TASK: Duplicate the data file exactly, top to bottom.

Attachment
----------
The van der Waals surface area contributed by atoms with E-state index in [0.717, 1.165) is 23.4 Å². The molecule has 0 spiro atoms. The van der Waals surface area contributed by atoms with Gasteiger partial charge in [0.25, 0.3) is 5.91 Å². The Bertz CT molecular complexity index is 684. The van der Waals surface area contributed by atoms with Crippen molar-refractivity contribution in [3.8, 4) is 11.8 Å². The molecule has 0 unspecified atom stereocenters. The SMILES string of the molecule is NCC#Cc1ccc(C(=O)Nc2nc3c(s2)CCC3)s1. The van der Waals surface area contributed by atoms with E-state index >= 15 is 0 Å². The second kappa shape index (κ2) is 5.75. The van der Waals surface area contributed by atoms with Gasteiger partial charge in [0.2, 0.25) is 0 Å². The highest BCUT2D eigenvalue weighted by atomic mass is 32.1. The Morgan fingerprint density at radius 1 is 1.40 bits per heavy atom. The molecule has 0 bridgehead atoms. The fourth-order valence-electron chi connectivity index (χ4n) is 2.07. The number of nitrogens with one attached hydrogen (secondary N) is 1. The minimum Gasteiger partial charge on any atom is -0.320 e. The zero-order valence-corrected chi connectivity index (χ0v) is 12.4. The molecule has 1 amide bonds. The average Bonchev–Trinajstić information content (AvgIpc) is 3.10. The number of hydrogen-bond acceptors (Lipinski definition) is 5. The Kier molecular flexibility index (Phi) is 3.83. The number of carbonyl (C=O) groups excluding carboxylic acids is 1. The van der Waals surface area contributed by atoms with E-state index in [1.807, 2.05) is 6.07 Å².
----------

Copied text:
The van der Waals surface area contributed by atoms with E-state index in [0.717, 1.165) is 23.4 Å². The molecule has 0 spiro atoms. The van der Waals surface area contributed by atoms with Gasteiger partial charge in [0.25, 0.3) is 5.91 Å². The Bertz CT molecular complexity index is 684. The van der Waals surface area contributed by atoms with Crippen molar-refractivity contribution in [3.8, 4) is 11.8 Å². The molecule has 0 unspecified atom stereocenters. The SMILES string of the molecule is NCC#Cc1ccc(C(=O)Nc2nc3c(s2)CCC3)s1. The van der Waals surface area contributed by atoms with E-state index >= 15 is 0 Å². The second kappa shape index (κ2) is 5.75. The van der Waals surface area contributed by atoms with Gasteiger partial charge in [0.2, 0.25) is 0 Å². The highest BCUT2D eigenvalue weighted by atomic mass is 32.1. The Morgan fingerprint density at radius 1 is 1.40 bits per heavy atom. The molecule has 0 bridgehead atoms. The fourth-order valence-electron chi connectivity index (χ4n) is 2.07. The number of nitrogens with one attached hydrogen (secondary N) is 1. The minimum Gasteiger partial charge on any atom is -0.320 e. The zero-order valence-corrected chi connectivity index (χ0v) is 12.4. The molecule has 1 amide bonds. The average Bonchev–Trinajstić information content (AvgIpc) is 3.10. The number of hydrogen-bond acceptors (Lipinski definition) is 5. The Kier molecular flexibility index (Phi) is 3.83. The number of carbonyl (C=O) groups excluding carboxylic acids is 1. The van der Waals surface area contributed by atoms with E-state index in [1.807, 2.05) is 6.07 Å².